Assuming the African ethic of ubuntu, “I am because you are,” bears adopting, how do we live it? Ubuntu comes from a Zulu phrase meaning that a person is a person through other people. Assuming, then, that caring for others matters, how do we teach it?
I tried with my four-year-old son and six-year-old daughter. I rummaged through messy piles on their bedroom carpets. I’d find doubles of Clifford the Big Red Dog, or never-worn slippers.
I valued the practice of giving, so I trudged through spring cleaning to teach our small children big-heartedness. I’d coax, “Before we buy anything new, we’ll go through what we have. You can choose some things you don’t play with or have grown out of to donate to those who have less.”
“I don’t want to get rid of anything,” the younger would screech, clutching one of his abandoned Care Bears from a forgotten pile in the corner.
“I know. I understand and you can give something,” I’d say.
I’d mine through closets and extract a never-used treasure. “Let’s offer this Mr. Potato Head for some child who would love it.”
“That’s stupid. No one likes dumb old Mr. Potato Head.”
My teachers’ voices whispered to me, “We are one with all beings. Generosity matters.”
Our children would eventually begin a poker-type competition. Our daughter would pop out of her room, plop on the hallway rug cradling a Cabbage Patch kid, half of its yarn-hair missing, and lay the ragged doll down. Our son would bolt into his room, reappear and counter with some surprise. He’d say, in effect, “I see your one Cabbage Patch kid and raise you three dead Sea Monkeys.”
I’d ask, “Find something that is not damaged.”
They’d moan, “Mom!”
Mostly our young children insisted, “We need everything, especially the fifth unopened set of Lincoln Logs. Mom, this is hard.”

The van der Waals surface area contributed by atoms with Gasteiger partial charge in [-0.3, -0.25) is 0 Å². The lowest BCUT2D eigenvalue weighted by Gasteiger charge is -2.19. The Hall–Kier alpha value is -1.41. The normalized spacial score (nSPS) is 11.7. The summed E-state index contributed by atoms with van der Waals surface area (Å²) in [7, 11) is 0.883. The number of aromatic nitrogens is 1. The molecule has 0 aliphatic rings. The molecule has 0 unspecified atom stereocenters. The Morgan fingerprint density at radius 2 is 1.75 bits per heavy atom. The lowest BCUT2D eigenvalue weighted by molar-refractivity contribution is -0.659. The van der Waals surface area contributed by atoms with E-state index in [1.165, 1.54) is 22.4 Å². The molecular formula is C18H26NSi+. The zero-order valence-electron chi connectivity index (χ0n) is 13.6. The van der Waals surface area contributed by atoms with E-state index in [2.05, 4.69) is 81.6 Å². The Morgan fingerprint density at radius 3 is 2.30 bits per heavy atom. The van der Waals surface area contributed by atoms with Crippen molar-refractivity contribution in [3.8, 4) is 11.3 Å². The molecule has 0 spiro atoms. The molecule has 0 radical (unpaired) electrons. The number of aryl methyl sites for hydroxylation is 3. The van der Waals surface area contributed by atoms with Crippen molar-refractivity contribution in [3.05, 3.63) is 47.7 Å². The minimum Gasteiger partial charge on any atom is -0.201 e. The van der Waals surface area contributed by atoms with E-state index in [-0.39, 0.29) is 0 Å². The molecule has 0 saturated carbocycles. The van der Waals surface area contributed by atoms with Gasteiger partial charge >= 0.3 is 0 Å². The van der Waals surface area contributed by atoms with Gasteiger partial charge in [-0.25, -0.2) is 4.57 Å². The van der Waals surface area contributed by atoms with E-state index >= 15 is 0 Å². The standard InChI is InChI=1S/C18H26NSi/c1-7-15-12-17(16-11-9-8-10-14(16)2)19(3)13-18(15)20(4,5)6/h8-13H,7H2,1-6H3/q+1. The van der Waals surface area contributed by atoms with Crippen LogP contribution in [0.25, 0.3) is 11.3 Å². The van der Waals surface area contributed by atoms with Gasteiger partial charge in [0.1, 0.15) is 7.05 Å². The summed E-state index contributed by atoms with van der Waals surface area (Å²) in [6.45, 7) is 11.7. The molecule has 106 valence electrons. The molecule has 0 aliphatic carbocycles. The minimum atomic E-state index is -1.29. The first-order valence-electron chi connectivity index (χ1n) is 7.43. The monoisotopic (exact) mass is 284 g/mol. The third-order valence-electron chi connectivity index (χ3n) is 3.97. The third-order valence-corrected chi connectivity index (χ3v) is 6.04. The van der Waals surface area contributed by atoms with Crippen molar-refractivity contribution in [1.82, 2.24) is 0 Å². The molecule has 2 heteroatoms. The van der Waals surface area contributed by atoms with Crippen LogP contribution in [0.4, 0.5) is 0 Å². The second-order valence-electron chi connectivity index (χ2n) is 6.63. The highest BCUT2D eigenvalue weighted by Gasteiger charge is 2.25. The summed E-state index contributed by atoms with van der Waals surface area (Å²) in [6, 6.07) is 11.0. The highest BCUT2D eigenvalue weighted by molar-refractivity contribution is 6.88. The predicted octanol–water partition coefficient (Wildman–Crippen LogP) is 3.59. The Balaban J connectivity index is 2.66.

I’d say something like, “Yes, at first, of course.”
They’d say, “This is ridiculous.”
I’d say, “It might seem so. And It’s good to give.”
They’d roll their eyes. ”Ya, we know.”
With a noble sense that I had picked a worthy battle, I persisted in coaxing their budding kindness. We washed dusty sock puppets and glued broken Legos they wanted to keep. For the dump, we filled garbage bags with trash and discarded stuff long beyond repair like a ripped copy of Good Night Moon. Then we’d load our green Jeep with what they had agreed to donate. As we drove, the younger one screamed, “I hate this”. (They’d been taught to express feelings).
I’d say, “This is important. Thank you for doing this as a family.”
After weeks of effort, a moment of unplanned transformation blossomed each spring as these two smiling cherubs carried their offerings to the waiting arms of sweet recipients in shelters or on the streets. These children hugged mine. All had tears, cheers and giggles. After delivery and a tiny peek into someone’s else’s life, we’d smile and jump into each other’s arms as we hopped back into our now-empty transport vehicle. And, every year, they’d say, “That was so fun. Let’s spring-clean again next year.”
And now? As adults, they live with the spirit of ubuntu, donating time, money, and involving themselves in non-profits. How do we learn? Maybe adults pass the generational torch of ubuntu with patience, by staying steady to the truth of “I am who I am because we are who we are. I am because you are.”